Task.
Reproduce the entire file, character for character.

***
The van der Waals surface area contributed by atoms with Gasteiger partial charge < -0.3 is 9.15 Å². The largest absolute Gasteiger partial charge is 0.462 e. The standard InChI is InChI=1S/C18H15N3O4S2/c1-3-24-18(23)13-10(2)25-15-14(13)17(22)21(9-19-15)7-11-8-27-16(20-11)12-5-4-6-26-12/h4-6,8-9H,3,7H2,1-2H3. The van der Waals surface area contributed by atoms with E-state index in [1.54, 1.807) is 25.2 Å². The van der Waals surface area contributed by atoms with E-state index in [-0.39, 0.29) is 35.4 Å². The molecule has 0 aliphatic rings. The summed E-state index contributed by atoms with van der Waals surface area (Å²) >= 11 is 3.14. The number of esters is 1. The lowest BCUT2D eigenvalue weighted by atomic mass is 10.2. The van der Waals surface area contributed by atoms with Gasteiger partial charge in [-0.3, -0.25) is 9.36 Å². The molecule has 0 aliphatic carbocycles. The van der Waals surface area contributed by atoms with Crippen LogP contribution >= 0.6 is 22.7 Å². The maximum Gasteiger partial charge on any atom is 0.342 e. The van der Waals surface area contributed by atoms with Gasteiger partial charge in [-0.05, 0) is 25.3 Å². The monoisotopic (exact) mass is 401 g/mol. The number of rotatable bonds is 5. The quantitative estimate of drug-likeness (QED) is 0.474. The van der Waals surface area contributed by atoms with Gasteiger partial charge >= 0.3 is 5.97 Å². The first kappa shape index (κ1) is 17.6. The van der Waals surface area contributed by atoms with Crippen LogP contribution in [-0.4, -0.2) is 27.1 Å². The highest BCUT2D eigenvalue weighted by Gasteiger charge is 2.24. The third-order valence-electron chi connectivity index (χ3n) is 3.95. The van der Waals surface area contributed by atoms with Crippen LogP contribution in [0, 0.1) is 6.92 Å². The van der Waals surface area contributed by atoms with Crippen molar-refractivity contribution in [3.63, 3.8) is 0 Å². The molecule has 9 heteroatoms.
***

The van der Waals surface area contributed by atoms with Gasteiger partial charge < -0.3 is 9.15 Å². The largest absolute Gasteiger partial charge is 0.462 e. The standard InChI is InChI=1S/C18H15N3O4S2/c1-3-24-18(23)13-10(2)25-15-14(13)17(22)21(9-19-15)7-11-8-27-16(20-11)12-5-4-6-26-12/h4-6,8-9H,3,7H2,1-2H3. The van der Waals surface area contributed by atoms with E-state index in [1.54, 1.807) is 25.2 Å². The van der Waals surface area contributed by atoms with E-state index in [-0.39, 0.29) is 35.4 Å². The molecule has 0 aliphatic rings. The summed E-state index contributed by atoms with van der Waals surface area (Å²) >= 11 is 3.14. The number of esters is 1. The lowest BCUT2D eigenvalue weighted by atomic mass is 10.2. The van der Waals surface area contributed by atoms with Gasteiger partial charge in [-0.3, -0.25) is 9.36 Å². The molecule has 0 aliphatic carbocycles. The van der Waals surface area contributed by atoms with Crippen LogP contribution >= 0.6 is 22.7 Å². The maximum Gasteiger partial charge on any atom is 0.342 e. The van der Waals surface area contributed by atoms with Gasteiger partial charge in [-0.05, 0) is 25.3 Å². The monoisotopic (exact) mass is 401 g/mol. The number of rotatable bonds is 5. The quantitative estimate of drug-likeness (QED) is 0.474. The van der Waals surface area contributed by atoms with Gasteiger partial charge >= 0.3 is 5.97 Å². The first kappa shape index (κ1) is 17.6. The van der Waals surface area contributed by atoms with Crippen LogP contribution in [-0.4, -0.2) is 27.1 Å². The highest BCUT2D eigenvalue weighted by Gasteiger charge is 2.24. The third-order valence-electron chi connectivity index (χ3n) is 3.95. The van der Waals surface area contributed by atoms with Crippen LogP contribution in [0, 0.1) is 6.92 Å². The van der Waals surface area contributed by atoms with Crippen molar-refractivity contribution in [3.63, 3.8) is 0 Å². The molecule has 9 heteroatoms.